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Tuesday, Dec 10, 2019

Sunderbans shield protects Kolkata from Bulbul fury

The Sunderbans itself has been ravaged by humans, though. Out of the 102 islands, 54 have human settlements; the rest have forests with national parks, reserve forests and sanctuaries which are home to the only mangrove tigers in the world.

india Updated: Nov 13, 2019 02:43 IST
Joydeep Thakur
Joydeep Thakur
Hindustan Times, Kolkata
Destruction in the aftermath of Cyclone Bulbul, at Amarabati village in Bakkhali, South 24 Parganas, West Bengal on Sunday.
Destruction in the aftermath of Cyclone Bulbul, at Amarabati village in Bakkhali, South 24 Parganas, West Bengal on Sunday. (Samir Jana/HT Photo )
         

The Sunderbans, the largest mangrove forest in the world and home to the Royal Bengal Tiger, has once again come to Kolkata’s rescue, saving the 300-year-old city from the wrath of the severe cyclone, Bulbul, that killed at least eight people and left a trail of destruction in its wake.

In May 2009, the mangrove forest saved the city from the impact of cyclone Aila.

“The Sunderbans with its thick mangrove forest acts like a shield. The mangroves do not just help to reduce the wind speed drastically when the storm moves through the delta but even help to break the waves and the storm surge triggered ,” said Sugata Hazra, professor at School of Oceanographic Studies in Jadavpur University.

The Sunderbans spans 10,000 sq km across India and Bangladesh, of which 40% is in India, and is home to many rare and globally threatened wildlife species such as the Royal Bengal Tiger and the estuarine crocodile. In India, it is confined to the southern tip of West Bengal and spreads over two districts, South 24 Parganas and North 24 Parganas.

“Any cyclone, which originates in the Bay of Bengal and hits the West Bengal coast, has to pass through this mangrove forest before it can hit Kolkata. The mangrove, with its almost impenetrable and thick mesh of trees and roots, acts as a wind barrier, absorbing much of the storm’s steam and leaving it ineffective, in turn, saving Kolkata,” said Pranabesh Sanyal, former chief wildlife warden and ex-chief environment officer of West Bengal.

He also said that the location and curvature of the Sunderban delta is such that in most cases the cyclones are diverted towards Bangladesh after they hit the mangroves. This time too, cyclone Bulbul headed towards Bangladesh after it hit the delta.

“The Sunderbans has proved its worth again. Many areas such as Sagar, Mousuni, Frazergunj and Bakkhali where human settlements have come up after clearing the mangroves have suffered extensive damage. The damage is relatively less in the eastern part of the delta where there is thick mangrove,” said Abhijit Mitra, a marine scientist and a former professor of Calcutta University.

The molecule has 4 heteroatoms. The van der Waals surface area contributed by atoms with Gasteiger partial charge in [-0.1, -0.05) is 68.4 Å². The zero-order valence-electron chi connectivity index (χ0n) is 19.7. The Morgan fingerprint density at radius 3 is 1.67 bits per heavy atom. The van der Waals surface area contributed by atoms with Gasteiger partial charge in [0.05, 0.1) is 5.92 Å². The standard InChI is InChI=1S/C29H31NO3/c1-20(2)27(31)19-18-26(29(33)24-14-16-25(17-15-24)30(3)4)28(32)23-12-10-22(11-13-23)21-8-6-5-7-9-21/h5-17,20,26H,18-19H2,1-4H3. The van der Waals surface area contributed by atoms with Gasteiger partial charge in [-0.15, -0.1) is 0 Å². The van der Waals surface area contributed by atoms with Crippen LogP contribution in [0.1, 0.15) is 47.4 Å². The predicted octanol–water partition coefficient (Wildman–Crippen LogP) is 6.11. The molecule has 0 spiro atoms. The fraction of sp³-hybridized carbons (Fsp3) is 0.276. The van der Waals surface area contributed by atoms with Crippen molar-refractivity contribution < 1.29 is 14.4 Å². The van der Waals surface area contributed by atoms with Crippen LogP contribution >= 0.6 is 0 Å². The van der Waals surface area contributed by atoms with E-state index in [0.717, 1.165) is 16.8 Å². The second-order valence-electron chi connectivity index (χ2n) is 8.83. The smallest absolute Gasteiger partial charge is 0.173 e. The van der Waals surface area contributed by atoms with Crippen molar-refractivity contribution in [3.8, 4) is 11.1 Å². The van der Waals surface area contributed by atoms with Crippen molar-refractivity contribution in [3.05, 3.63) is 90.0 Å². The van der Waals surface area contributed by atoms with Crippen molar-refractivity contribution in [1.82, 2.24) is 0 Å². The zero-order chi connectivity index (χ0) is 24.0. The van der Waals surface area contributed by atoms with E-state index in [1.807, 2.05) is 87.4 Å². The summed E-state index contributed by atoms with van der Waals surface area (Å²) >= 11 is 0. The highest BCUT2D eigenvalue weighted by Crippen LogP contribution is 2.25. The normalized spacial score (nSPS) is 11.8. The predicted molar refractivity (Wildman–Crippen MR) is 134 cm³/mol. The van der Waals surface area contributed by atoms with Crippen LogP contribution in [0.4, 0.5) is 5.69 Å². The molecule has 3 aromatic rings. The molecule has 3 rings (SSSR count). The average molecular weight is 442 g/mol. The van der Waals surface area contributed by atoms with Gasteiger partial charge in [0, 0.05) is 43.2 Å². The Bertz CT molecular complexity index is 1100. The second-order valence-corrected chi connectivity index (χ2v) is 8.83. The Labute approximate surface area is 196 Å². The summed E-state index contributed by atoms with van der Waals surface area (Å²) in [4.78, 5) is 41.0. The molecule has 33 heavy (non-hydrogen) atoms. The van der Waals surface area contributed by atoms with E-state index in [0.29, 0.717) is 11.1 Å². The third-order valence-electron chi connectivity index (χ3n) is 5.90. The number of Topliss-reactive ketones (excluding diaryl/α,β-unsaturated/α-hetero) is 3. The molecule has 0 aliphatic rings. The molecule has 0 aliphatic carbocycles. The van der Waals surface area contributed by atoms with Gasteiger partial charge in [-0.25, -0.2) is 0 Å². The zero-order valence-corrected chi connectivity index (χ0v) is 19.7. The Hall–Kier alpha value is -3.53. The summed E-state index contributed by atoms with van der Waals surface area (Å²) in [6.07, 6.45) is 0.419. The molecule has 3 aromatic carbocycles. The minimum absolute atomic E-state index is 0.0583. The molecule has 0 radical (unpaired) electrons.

The Sunderbans itself has been ravaged by humans, though. Out of the 102 islands, 54 have human settlements; the rest have forests with national parks, reserve forests and sanctuaries which are home to the only mangrove tigers in the world. It is in these human habitats that the mangroves have suffered the maximum loss over the years.

“Illegal felling of trees outside the forest area for timber, infrastructure development, construction of hotels and resorts and farming has taken a heavy toll on the mangroves. The mangrove cover has depleted over the years. Of late because of the intervention of the national green tribunal and courts this has come down a bit. A few construction activities were also stalled as they were violating the coastal regulation zone rules,” said Subhash Acharya, former joint director of the Sunderban Development Board.

According to the Forest Survey of India’s State of Forest Reports, which are published every two years, the very dense mangrove cover, which actually acts as the barrier against such storms, has shrunk from 1,038 sqkm in 2011 to 999 sqkm in 2017 (the latest report). Similarly, moderately dense forest cover has shrunk from 881 sqkm to 692 sqkm during the same period.

It is only the open mangrove cover that has increased marginally -- because of plantation and natural regeneration of mangrove on some islands. Between 2015 and 2017, only around eight sqkm of mangrove has been added.

“The mangrove has saved us. The forest department and the gram panchayats and the Sunderban affairs department have been planting mangrove trees extensively on the island and the river’s embankments. The mangrove (cover) is now increasing,” said Manturam Pakhira, Sunderban affairs minister.

Mumbai’s mangroves, spread across 8,000 hectares (6,400 hectares of government land and 1,600 hectares of private land), too, have been under threat from real estate development and infrastructure projects despite being the first line of defence against storms and increasing sea level.

In 2019 alone, Mumbai has witnessed 75 cases of mangrove destruction. While 14 people were arrested and let out on bail, not a single conviction has been recorded so far. The destruction of mangroves was banned by the Bombay high court through an order on September 18, 2018, and all government agencies and private companies have been directed to hand over mangrove land to the forest department for better protection.